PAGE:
Aristotle once wrote that there are such things as “natural slaves” (he said that slavery can only be justified with natural slaves, and not those who desire to make their own choices and pursue their own goals), and I have often said that in reality there are few people who want nothing more than to be told what to do (discounting those who prefer being told what to do simply because they have had to grow accustomed to it). And yet I cannot help but think that it depends on how this concept is interpreted.
In theory we could one day realize that complete economic freedom which we seem to be striving towards i.e. freedom from the necessity of human economic productivity, whereby machines would do all of our work. But how would human society respond? Some people would excel in such a world of freedom. They would become happier, more learned, more creative, more physically active, more charitable, and more socially productive. However, it seems quite likely that most would completely flounder.
How many people are socially productive in the spare time? How many people want to be if given the choice? Would a world of academics, sportspeople, artists, writers etc realistically come to pass? Or would we have a world of Hedonists, bent more towards personal short term pleasure than anything else? Combined with the forces of conservativism, which would remind people about how big a cause of depression economic unemployment has been, jobs may continue to exist solely for creative reasons, and the peer pressure for people to get an economic as opposed to social job may in fact stay.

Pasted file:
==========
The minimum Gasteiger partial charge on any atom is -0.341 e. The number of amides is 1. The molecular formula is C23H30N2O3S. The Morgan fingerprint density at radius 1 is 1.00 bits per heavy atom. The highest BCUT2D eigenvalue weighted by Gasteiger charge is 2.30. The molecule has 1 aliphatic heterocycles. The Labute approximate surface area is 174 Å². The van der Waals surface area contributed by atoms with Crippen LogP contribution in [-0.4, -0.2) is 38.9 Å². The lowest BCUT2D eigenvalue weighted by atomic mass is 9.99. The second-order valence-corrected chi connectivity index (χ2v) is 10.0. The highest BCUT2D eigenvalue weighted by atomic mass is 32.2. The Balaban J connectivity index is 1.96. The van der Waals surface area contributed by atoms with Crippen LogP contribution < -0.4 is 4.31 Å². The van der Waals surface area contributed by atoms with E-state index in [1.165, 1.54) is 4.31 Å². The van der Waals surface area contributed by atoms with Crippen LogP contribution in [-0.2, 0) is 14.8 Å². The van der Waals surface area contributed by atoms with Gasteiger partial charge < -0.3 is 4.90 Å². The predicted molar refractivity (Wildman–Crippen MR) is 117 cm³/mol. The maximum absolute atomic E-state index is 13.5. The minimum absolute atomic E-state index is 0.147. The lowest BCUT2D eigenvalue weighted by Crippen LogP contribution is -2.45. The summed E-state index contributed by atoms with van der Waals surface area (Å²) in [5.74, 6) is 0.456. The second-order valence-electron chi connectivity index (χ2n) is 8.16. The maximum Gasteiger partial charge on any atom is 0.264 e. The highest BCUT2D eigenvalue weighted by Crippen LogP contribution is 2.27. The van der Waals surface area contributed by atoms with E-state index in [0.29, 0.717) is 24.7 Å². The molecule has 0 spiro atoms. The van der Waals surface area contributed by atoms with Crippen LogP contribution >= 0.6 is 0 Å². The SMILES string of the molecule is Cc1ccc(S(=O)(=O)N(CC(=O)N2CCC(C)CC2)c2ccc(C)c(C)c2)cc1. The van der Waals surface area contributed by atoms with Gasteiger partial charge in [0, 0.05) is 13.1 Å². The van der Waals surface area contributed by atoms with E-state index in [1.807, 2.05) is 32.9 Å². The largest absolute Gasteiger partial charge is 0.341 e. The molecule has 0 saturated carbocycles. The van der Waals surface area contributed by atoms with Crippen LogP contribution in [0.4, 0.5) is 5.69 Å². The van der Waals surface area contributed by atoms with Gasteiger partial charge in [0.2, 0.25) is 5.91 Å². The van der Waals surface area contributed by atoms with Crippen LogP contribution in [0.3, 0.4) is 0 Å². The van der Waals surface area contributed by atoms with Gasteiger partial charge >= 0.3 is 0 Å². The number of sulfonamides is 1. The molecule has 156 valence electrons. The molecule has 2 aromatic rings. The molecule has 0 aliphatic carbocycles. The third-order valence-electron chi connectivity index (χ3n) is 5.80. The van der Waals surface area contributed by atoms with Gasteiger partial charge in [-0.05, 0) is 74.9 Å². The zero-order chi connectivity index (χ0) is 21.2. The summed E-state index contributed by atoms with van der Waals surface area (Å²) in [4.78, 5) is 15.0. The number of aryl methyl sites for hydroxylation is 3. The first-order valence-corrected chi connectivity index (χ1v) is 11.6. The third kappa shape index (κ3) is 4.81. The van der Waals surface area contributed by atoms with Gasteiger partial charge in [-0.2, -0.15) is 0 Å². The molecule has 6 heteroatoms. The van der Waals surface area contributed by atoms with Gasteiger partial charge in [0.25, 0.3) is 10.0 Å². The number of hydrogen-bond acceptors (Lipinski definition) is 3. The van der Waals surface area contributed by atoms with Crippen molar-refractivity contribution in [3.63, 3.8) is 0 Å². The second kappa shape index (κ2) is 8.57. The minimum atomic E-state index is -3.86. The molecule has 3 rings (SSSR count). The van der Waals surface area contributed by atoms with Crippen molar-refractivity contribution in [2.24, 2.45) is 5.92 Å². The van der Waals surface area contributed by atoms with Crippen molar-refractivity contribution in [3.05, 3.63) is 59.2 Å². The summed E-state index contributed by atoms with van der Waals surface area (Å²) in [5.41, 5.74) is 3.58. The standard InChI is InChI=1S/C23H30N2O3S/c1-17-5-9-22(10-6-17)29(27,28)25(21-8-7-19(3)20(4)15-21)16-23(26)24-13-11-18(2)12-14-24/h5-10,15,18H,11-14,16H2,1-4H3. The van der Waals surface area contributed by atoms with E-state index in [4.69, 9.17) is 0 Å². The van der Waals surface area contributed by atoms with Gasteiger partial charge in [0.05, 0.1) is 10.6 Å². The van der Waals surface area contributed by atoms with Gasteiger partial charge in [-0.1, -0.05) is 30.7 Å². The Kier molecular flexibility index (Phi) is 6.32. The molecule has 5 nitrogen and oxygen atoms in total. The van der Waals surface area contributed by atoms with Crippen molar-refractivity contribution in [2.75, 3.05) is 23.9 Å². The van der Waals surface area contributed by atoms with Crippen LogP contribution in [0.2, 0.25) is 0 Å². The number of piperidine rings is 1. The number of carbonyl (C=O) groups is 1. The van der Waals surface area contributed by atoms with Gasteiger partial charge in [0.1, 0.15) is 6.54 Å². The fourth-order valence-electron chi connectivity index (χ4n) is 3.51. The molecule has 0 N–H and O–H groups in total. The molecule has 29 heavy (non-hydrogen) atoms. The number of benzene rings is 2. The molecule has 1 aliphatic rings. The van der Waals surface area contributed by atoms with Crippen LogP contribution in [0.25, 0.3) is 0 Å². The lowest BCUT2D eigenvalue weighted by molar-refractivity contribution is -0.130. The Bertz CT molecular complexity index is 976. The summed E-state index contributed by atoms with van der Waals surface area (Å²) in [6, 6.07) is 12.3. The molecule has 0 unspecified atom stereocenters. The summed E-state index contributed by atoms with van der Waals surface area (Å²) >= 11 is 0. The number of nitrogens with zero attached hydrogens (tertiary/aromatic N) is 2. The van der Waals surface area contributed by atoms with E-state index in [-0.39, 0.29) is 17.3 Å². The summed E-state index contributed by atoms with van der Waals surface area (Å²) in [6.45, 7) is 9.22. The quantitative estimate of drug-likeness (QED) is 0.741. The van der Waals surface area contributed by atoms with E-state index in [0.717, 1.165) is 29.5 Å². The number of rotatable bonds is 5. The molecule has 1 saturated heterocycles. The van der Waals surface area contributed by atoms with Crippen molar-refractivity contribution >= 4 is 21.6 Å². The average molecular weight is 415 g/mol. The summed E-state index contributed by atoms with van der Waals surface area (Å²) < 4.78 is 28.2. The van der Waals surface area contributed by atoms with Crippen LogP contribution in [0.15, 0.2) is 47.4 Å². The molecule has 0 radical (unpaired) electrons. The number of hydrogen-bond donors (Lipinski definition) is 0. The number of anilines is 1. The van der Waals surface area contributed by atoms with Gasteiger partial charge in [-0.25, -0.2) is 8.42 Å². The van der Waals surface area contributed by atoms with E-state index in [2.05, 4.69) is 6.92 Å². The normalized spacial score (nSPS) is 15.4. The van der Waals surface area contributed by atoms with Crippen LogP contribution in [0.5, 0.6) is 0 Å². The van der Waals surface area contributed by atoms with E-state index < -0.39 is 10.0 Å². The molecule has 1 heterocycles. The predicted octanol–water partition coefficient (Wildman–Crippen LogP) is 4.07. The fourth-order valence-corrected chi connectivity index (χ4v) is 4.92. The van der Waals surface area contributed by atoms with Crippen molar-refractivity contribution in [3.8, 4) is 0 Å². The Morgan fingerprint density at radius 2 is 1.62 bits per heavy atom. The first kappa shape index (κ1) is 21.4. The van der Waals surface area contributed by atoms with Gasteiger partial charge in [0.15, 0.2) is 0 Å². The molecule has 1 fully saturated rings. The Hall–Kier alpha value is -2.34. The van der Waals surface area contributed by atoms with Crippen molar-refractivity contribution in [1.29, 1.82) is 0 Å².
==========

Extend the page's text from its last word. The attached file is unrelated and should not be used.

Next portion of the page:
Just as children need rules, do some adults need to be controlled (I’m not talking about criminals here, or the extent to which freedom for one person can restrict the freedom of another so please don’t open this topic in the reply)? Perhaps you think that we all need to be controlled, and that our efforts to ask for guidance from God(s) are just an example of this. In other words, in a world of economic freedom:
- Would all people (as a collective) be happier with freedom?
- Would they be happier if all people still had to work, but a reduced number of hours?
- Or would they be happier if people could obtain freedom in order to pursue socially productive, but not personally productive, goals?
P.S. To see some other recent blog posts about freedom please see the below:
- Is Freedom an Option?
- What Freedoms Should We be Allowed?
- Are We Truly Free?
- Is the Internet an Obstacle to Freedom of Speech?
- Do Democratic Freedoms Aid Economic Growth?
- To What Extent Should Places Like China Have the Freedom to Handle Human Rights Issues as They Want?
- Is Freedom of Speech a Natural Right?